Saturday, October 24, 2015
The Full Monty Movie Review
I wanted to revisit The Full Monty because in my memory, it resides in a place where thruway, but well-made popular entertainments go to die. Every time I’ve considered its pace among five Oscar Best Picture nominees (competing against L.A. Confidential, Titanic, Good Will Hunting, and As Good as It Gets, it was the definition of “it’s an honor just to be nominated.”) Was it also a stroke of incredible good fortune to be nominated? Was it really that good or did it just tickle audiences the right way and have the right wards marketing team to help it fill a niche spot in the category often reserved for light quirky comedies that make a lot of money and get people talking? C.f. Four Weddings and a Funeral and Chocolat.
Here was a little British working class comedy directed by Peter Cattaneo from a screenplay by Simon Beaufoy about a city in enormous economic decline years after the closing of the steel plant that employed so many of its residents. The out-of-work men spend their days wiling away the hours at a job center where they have no real prospects or motivation.
At the center is Gaz (Robert Carlyle, making a giant leap from his Trainspotting role). He’s divorced and has a son about eleven or twelve years old whom he can’t afford to help support. He’s one of these guys who is perpetually looking for the easy way out of financial troubles. Opportunity is there for work, but in fields he refuses. He’s a loving and affectionate father, but when he takes his son on an expedition to rob a steel girder from the defunct plant, his son asks, “Why can’t we do normal things?”
Everyone may differ on their definition of “normal,” but certainly the way they spend their time together over the next weeks is not traditional. Upon realizing how much a bunch of chiseled blokes can make by stripping down in front of a club full of ladies can make, Gaz gets his best mate Dave (Mark Addy) to help him recruit some dancers for a show to make some fast cash. The key to their success is Gerald (Tom Wilkinson), their former boss, who takes dance classes with his wife – who doesn’t know he’s unemployed. They also get Lomper (Steve Huison), a pale-faced, red-haired, scrawny security guard at the factory; Horse (Paul Barber), an aging man who once had some moves; and Guy (Hugo Speer), the young hot stud to draw the crowds.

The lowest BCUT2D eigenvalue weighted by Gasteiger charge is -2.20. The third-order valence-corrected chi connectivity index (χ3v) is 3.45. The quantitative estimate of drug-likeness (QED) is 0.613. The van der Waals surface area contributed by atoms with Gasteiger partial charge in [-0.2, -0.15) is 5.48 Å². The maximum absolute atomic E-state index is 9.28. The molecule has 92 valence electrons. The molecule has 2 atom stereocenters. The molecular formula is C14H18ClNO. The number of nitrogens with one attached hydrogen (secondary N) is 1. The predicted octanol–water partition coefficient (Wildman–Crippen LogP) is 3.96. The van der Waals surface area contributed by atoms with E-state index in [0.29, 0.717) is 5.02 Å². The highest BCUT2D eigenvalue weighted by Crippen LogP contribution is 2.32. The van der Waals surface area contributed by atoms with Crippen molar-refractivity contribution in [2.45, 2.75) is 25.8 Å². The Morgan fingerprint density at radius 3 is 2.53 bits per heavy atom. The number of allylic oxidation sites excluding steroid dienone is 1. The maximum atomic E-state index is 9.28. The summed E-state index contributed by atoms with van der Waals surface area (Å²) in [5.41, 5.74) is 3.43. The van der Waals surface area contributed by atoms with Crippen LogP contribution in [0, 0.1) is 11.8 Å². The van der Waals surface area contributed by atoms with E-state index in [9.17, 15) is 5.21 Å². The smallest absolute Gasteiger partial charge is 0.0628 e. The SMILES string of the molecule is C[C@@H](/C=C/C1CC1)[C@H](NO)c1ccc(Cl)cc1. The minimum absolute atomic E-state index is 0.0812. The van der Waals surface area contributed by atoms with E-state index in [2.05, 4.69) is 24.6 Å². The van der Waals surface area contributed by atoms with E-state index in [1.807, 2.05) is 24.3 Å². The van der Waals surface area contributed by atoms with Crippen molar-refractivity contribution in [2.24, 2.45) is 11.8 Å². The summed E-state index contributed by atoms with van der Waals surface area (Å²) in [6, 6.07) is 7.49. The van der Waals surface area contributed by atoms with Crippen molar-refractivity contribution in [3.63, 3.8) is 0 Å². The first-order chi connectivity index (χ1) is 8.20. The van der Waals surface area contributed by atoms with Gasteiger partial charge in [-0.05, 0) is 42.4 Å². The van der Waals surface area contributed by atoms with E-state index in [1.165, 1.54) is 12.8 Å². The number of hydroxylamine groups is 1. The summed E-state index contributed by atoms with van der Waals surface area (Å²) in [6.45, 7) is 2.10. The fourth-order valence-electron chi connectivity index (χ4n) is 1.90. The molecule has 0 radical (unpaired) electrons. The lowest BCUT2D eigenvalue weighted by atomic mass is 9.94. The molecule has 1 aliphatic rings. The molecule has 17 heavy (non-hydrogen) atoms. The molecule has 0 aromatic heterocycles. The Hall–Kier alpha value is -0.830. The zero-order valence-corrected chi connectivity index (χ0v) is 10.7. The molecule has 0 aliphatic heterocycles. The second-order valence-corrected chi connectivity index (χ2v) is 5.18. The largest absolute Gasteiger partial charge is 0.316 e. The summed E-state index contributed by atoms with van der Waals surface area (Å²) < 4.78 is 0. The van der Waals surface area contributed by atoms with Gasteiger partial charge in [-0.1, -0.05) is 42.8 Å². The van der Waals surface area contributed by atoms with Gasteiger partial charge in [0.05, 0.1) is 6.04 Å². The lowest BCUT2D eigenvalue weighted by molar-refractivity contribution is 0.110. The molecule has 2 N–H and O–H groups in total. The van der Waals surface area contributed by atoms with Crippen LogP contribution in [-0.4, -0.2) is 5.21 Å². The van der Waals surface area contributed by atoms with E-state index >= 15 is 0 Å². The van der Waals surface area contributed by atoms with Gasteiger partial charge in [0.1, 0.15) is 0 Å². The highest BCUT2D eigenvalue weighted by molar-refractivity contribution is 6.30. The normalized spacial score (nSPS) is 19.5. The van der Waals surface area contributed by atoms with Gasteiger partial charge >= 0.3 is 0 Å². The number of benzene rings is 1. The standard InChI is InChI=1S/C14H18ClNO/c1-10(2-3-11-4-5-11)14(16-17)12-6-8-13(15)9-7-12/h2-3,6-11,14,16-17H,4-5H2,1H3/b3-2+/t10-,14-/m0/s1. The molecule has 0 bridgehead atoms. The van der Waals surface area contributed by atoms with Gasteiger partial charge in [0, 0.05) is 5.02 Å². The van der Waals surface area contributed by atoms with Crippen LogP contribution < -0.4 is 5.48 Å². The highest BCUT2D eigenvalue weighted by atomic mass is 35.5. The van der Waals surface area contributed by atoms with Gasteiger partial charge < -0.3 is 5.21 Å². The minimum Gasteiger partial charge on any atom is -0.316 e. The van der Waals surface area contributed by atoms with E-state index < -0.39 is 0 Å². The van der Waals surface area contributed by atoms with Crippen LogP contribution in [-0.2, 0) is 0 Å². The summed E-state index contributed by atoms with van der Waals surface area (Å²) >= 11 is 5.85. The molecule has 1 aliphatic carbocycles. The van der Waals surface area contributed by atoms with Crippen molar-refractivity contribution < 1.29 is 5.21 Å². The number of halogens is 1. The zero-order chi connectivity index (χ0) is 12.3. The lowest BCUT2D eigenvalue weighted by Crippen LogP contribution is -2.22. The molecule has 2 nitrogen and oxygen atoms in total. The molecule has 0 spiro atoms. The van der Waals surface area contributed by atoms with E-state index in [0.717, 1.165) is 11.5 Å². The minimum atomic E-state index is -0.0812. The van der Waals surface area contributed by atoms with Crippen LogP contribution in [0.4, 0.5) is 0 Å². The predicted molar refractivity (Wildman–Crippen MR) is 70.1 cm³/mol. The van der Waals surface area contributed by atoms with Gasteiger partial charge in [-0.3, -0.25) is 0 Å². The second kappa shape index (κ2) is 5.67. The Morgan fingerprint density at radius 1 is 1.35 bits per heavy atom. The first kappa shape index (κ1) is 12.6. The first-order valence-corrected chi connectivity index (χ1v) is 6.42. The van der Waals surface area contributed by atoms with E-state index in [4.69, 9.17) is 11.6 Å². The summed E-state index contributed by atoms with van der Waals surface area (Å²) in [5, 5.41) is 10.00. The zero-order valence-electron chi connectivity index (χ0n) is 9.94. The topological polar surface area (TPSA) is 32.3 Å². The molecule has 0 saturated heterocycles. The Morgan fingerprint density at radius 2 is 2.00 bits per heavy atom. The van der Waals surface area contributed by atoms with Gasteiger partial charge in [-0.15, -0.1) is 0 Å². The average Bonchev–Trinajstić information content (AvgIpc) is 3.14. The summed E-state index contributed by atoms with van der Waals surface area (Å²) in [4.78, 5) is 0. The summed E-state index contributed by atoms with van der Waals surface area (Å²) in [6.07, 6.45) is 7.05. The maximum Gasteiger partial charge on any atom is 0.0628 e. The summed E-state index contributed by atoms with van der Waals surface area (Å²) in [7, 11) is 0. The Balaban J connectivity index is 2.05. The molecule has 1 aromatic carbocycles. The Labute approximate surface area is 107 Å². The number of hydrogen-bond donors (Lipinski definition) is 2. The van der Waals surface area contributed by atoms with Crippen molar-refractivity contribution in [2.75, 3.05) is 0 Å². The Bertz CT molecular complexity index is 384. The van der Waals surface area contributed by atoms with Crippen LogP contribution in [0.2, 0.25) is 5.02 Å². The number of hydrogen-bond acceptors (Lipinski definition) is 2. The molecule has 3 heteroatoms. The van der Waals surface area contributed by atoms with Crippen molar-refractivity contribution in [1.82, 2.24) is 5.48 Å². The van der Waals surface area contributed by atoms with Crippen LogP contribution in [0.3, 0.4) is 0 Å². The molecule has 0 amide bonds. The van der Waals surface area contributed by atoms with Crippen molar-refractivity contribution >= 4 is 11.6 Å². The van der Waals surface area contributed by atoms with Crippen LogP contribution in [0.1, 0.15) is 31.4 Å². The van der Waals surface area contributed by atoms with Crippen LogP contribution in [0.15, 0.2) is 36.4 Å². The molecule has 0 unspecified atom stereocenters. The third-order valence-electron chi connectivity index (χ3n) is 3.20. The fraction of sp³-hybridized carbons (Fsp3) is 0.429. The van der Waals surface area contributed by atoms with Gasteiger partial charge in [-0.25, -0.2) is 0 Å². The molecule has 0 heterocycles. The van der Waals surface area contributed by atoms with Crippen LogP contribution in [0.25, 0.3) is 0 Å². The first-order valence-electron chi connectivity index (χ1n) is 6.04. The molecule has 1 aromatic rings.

Read one way, The Full Monty is a silly lark of a movie, a trite comedy about out-of-shape, over-the-hill men stripping down for not much money in the end, but there’s a lot more depth in the subtle social and economic commentary in the story. Beaufoy’s script works in issues of parenting, father-son bonds, marital problems, lack of confidence and self-worth attached to unemployment, changing economic realities that can sink a city dependent on a single industry. There’s all that and there’s also some interesting depiction of gender roles and hat tips toward homosexuality, suicide, and child endangerment. There are serious issues at play here, but Cattaneo’s direction treats them with a deft touch that allows us to laugh when Dave foolishly fails to recognize what a man about to smother himself in his car looks like.
Look at how these men react to any variation on traditional gender roles. First of all there’s Gerald, so ashamed that he can’t even tell his wife the truth. Catching Dave’s wife at a strip how, Gaz realizes that they need to do something to change the direction of their lives and, by extension, the city. It’s the sight of a woman peeing into a urinal from a standing position that completely upends their understanding of their place in the world. Yes, it’s played for laughs, but consider for a moment what it signifies. For these guys, women are poised to make men obsolete except as fetish objects. Is this the result of failing to provide for your family and watching your son being raised by nother man, especially a man from the middle class who doesn’t come home with dirty hands? You bet. So their solution is to give women a little taste. Lacking the physiques to impress, they have to make the promise to strip down to nothing on stage – the full monty.
The best-directed sequence and the key to understanding the film’s ethos is when Gaz and Dave distract Gerald during a job interview through the window with his own garden gnomes. I remember nearly wetting myself laughing the first time. It’s a scene made all the more hysterical by the look of shock and horror on Gerald’s face as he realizes what’s happening. But then Cattaneo pulls the rug right out from under you in the next scene when we see Gerald’s despair. He didn’t get the job and it may be their fault. Suddenly we are complicity in the distraction for laughing at something that has cause so much harm.
This juxtaposition sums up the tone of the movie, forcing us to remember that there are real consequences and real lives at stake in this story. The touching moment follows when Gaz and Dave approach Gerald with his gnome repaired and a new piece for the garden. It’s a gesture that can’t possibly make up for the lost opportunity, but it’s one of genuine apology and friendship. it is the start of the male bond, camaraderie, and unorthodox therapy sessions that will see these guys through their minor victory dance in front of 200 screaming ladies as we look on at their bare asses from behind.